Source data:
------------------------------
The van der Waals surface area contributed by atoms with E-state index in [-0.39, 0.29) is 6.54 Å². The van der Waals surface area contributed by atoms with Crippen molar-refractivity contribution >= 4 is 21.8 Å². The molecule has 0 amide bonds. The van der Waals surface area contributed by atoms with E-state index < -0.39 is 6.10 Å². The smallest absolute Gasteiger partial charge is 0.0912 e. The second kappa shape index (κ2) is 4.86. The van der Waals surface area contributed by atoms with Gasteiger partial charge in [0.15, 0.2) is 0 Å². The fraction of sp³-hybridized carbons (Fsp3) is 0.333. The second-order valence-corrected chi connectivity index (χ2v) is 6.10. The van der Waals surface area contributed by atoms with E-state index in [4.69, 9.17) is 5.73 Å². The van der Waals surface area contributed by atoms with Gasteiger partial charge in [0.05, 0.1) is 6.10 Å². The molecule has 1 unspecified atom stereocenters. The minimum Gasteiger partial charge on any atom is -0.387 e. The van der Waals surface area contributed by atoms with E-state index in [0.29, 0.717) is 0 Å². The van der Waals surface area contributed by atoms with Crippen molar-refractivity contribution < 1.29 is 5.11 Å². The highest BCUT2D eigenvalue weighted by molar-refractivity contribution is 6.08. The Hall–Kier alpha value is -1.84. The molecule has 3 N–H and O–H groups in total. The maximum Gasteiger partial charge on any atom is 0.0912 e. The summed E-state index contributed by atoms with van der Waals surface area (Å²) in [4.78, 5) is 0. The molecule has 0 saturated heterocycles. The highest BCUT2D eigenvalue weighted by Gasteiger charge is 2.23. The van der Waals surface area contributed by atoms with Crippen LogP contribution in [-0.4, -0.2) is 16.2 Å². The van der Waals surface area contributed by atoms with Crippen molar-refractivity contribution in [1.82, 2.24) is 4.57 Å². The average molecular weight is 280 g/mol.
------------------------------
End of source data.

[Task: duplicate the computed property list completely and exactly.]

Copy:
The van der Waals surface area contributed by atoms with E-state index in [-0.39, 0.29) is 6.54 Å². The van der Waals surface area contributed by atoms with Crippen molar-refractivity contribution >= 4 is 21.8 Å². The molecule has 0 amide bonds. The van der Waals surface area contributed by atoms with E-state index < -0.39 is 6.10 Å². The smallest absolute Gasteiger partial charge is 0.0912 e. The second kappa shape index (κ2) is 4.86. The van der Waals surface area contributed by atoms with Gasteiger partial charge in [0.15, 0.2) is 0 Å². The fraction of sp³-hybridized carbons (Fsp3) is 0.333. The second-order valence-corrected chi connectivity index (χ2v) is 6.10. The van der Waals surface area contributed by atoms with E-state index in [4.69, 9.17) is 5.73 Å². The van der Waals surface area contributed by atoms with Gasteiger partial charge in [0.05, 0.1) is 6.10 Å². The molecule has 1 unspecified atom stereocenters. The minimum Gasteiger partial charge on any atom is -0.387 e. The van der Waals surface area contributed by atoms with E-state index in [0.29, 0.717) is 0 Å². The van der Waals surface area contributed by atoms with Crippen molar-refractivity contribution < 1.29 is 5.11 Å². The highest BCUT2D eigenvalue weighted by molar-refractivity contribution is 6.08. The Hall–Kier alpha value is -1.84. The molecule has 3 N–H and O–H groups in total. The maximum Gasteiger partial charge on any atom is 0.0912 e. The summed E-state index contributed by atoms with van der Waals surface area (Å²) in [4.78, 5) is 0. The molecule has 0 saturated heterocycles. The highest BCUT2D eigenvalue weighted by Gasteiger charge is 2.23. The van der Waals surface area contributed by atoms with Crippen LogP contribution in [-0.4, -0.2) is 16.2 Å². The van der Waals surface area contributed by atoms with Crippen molar-refractivity contribution in [1.82, 2.24) is 4.57 Å². The average molecular weight is 280 g/mol.